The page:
In a recent commentary published in The Sun, Morgan State University President David Wilson described in glowing terms a multimillion-dollar NASA grant his institution won three years ago to conduct advanced climate and Earth sciences research. Mr. Wilson called the contract, which could total $28.5 million over five years, the largest federal research grant ever awarded Morgan and a milestone in the school's quest for national recognition as a major research institution. He dismissed as mere "glitches" and "growing pains" any compliance issues Morgan had experienced in administering the grant.
But as The Sun's Carrie Wells reported a few days later, those problems are in fact anything but minor. Federal research funds awarded to universities are subject to stringent accounting, reporting and disclosure rules, and institutions that don't follow them to the letter risk serious penalties up to and including having their funds cut off. Failure to comply with any of the literally dozens of specialized financial accounting and performance requirements laid out in federal research contracts is one of the quickest ways for a school to see its grant revoked.
That's why the situation Morgan now finds itself in is far more serious than Mr. Wilson's casual dismissal of the problem would suggest. In a letter sent to Morgan in March, the Universities Space Research Association, the organization that manages the $96 million research effort of which Morgan is part, cited "serious performance and financial deficiencies" in the way the university was running the program. And it warned that if they weren't corrected immediately the association would have no choice but to terminate funding for the program.
Among the performance problems the USRA demanded Morgan immediately address were a "failure to make transfers of researchers to MSU in a reasonably timely manner, hiring and reporting delays, slow responses to requests for corrections to performance problems and lack of a plan to engage more MSU students in research related to Goddard." It also cited long-standing financial discrepancies in the school's accounting practices, including late, incorrect or inadequately documented invoices and failing to keep accurate records of the number of hours put in by researchers on various projects.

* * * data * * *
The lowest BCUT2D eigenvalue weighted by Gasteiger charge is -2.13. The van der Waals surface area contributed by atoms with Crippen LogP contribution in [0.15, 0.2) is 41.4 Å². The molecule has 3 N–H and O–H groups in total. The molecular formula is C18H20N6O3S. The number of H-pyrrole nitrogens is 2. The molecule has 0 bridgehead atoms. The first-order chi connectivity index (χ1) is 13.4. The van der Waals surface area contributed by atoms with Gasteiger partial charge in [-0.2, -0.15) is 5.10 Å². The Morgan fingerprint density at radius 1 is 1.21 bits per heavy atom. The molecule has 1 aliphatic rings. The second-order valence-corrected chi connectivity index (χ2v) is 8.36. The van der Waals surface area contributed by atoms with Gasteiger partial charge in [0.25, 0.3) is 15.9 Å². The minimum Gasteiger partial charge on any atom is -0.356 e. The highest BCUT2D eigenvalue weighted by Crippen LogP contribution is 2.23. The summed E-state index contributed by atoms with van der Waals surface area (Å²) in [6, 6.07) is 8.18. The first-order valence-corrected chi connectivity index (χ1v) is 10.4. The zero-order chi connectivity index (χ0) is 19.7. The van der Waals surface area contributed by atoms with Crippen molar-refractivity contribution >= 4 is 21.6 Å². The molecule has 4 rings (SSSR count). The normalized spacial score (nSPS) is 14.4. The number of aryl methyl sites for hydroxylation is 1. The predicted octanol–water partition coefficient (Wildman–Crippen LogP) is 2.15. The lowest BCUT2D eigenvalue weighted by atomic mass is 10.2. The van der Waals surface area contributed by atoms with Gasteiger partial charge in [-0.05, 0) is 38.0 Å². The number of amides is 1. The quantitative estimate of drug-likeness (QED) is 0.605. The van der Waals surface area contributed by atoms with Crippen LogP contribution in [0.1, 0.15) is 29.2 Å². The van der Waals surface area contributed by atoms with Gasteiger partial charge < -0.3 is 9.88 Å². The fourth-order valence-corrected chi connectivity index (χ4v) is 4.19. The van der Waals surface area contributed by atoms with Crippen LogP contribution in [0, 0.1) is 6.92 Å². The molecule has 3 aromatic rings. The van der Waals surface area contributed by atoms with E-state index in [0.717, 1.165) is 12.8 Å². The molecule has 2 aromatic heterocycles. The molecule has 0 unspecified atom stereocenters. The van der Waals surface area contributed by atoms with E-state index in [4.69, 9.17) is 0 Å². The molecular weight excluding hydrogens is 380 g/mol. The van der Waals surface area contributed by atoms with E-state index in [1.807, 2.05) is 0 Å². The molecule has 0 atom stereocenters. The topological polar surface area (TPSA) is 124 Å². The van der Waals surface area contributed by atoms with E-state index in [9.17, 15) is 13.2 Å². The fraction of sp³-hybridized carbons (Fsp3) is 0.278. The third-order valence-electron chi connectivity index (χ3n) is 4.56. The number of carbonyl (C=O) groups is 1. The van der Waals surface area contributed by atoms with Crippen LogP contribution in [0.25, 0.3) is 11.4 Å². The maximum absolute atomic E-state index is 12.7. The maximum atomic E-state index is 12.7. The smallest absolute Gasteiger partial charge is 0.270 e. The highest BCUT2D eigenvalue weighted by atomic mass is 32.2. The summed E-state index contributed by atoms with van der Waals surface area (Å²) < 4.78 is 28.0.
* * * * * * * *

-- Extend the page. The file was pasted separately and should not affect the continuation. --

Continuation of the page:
A violation in any one of these areas would be enough for the government to cancel an institution's contract and revoke its award. From the tone and specificity of the issues outlined in the USRA letter, it appears Morgan is confronting a raft of federal complaints regarding virtually every aspect of its administration of the program.
In his commentary, Mr. Wilson insisted that the "growing pains" in the university's ability to manage the contract in accordance with federal regulations stem from the school's lack of many of the resources — financial control officers, project managers and the like — typically found at campuses with the research university label. That, in turn, he blames that on the historic under-funding of the state's historically black colleges and universities.
But clearly there's more to it than that, since other HBCUs across the country have been able to successfully manage similar programs without running afoul of the federal government's strict contract requirements. Mr. Wilson as much as admits that the school's systemic problems in oversight and accounting policies have allowed the situation to get completely out of control. It's clear from the USRA letter that officials there have long been trying to get Morgan to address these problems, without success, and their documentation of a timeline of past failures sounds like the laying of groundwork to justify terminating the school's research contract. Unless something dramatic changes, the school will either have the program's funds revoked or the award won't be renewed when the current agreement expires.
Either outcome would represent a stunning reversal for Morgan and its aspiration to be recognized as a major research university. Remarkably, however, Mr. Wilson seems willfully blind to the catastrophe about to befall his school when he goes on to suggest that everything would be fine if the agency would simply cease holding Morgan accountable to the same standard every other school must meet. Maybe Morgan's board of trustees thinks it's OK for the government to bend the rules to let their school off the hook. But we'd hate to be passengers on a spacecraft that NASA developed that way.